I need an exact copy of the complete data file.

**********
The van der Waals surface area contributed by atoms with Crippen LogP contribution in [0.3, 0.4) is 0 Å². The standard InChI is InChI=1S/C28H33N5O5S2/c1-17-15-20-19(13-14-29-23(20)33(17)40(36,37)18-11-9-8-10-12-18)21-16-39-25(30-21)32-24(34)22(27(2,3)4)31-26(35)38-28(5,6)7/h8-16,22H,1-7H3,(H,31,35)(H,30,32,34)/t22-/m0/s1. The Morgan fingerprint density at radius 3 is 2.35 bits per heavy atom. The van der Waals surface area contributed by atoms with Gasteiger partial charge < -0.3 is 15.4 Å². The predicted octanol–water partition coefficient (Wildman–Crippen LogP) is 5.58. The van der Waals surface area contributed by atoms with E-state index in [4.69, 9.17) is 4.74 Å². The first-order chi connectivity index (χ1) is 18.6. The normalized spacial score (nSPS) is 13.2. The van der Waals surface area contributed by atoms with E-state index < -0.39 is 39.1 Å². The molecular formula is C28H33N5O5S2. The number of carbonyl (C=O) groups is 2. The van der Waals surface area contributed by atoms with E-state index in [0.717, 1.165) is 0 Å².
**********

The van der Waals surface area contributed by atoms with Crippen LogP contribution in [0.3, 0.4) is 0 Å². The standard InChI is InChI=1S/C28H33N5O5S2/c1-17-15-20-19(13-14-29-23(20)33(17)40(36,37)18-11-9-8-10-12-18)21-16-39-25(30-21)32-24(34)22(27(2,3)4)31-26(35)38-28(5,6)7/h8-16,22H,1-7H3,(H,31,35)(H,30,32,34)/t22-/m0/s1. The Morgan fingerprint density at radius 3 is 2.35 bits per heavy atom. The van der Waals surface area contributed by atoms with Gasteiger partial charge < -0.3 is 15.4 Å². The predicted octanol–water partition coefficient (Wildman–Crippen LogP) is 5.58. The van der Waals surface area contributed by atoms with E-state index in [4.69, 9.17) is 4.74 Å². The first-order chi connectivity index (χ1) is 18.6. The normalized spacial score (nSPS) is 13.2. The van der Waals surface area contributed by atoms with E-state index < -0.39 is 39.1 Å². The molecular formula is C28H33N5O5S2. The number of carbonyl (C=O) groups is 2. The van der Waals surface area contributed by atoms with E-state index in [0.717, 1.165) is 0 Å².